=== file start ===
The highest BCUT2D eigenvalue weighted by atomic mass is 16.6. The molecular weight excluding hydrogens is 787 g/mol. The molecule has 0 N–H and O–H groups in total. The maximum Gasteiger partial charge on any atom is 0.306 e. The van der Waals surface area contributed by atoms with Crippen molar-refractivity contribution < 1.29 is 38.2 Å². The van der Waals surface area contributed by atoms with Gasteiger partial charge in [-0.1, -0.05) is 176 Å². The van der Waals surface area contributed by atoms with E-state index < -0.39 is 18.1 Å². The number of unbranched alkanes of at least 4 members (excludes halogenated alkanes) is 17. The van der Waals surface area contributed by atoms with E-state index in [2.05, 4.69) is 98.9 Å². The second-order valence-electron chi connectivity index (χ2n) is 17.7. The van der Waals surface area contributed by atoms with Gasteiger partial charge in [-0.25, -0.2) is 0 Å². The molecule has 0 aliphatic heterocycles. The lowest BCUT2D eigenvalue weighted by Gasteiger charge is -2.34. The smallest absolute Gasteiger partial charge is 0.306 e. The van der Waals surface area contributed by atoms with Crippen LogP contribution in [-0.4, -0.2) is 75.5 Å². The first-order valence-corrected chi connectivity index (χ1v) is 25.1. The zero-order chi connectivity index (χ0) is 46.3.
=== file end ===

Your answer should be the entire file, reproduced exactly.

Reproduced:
The highest BCUT2D eigenvalue weighted by atomic mass is 16.6. The molecular weight excluding hydrogens is 787 g/mol. The molecule has 0 N–H and O–H groups in total. The maximum Gasteiger partial charge on any atom is 0.306 e. The van der Waals surface area contributed by atoms with Crippen molar-refractivity contribution < 1.29 is 38.2 Å². The van der Waals surface area contributed by atoms with Gasteiger partial charge in [-0.1, -0.05) is 176 Å². The van der Waals surface area contributed by atoms with E-state index < -0.39 is 18.1 Å². The number of unbranched alkanes of at least 4 members (excludes halogenated alkanes) is 17. The van der Waals surface area contributed by atoms with E-state index in [2.05, 4.69) is 98.9 Å². The second-order valence-electron chi connectivity index (χ2n) is 17.7. The van der Waals surface area contributed by atoms with Gasteiger partial charge in [-0.25, -0.2) is 0 Å². The molecule has 0 aliphatic heterocycles. The lowest BCUT2D eigenvalue weighted by Gasteiger charge is -2.34. The smallest absolute Gasteiger partial charge is 0.306 e. The van der Waals surface area contributed by atoms with Crippen LogP contribution in [-0.4, -0.2) is 75.5 Å². The first-order valence-corrected chi connectivity index (χ1v) is 25.1. The zero-order chi connectivity index (χ0) is 46.3.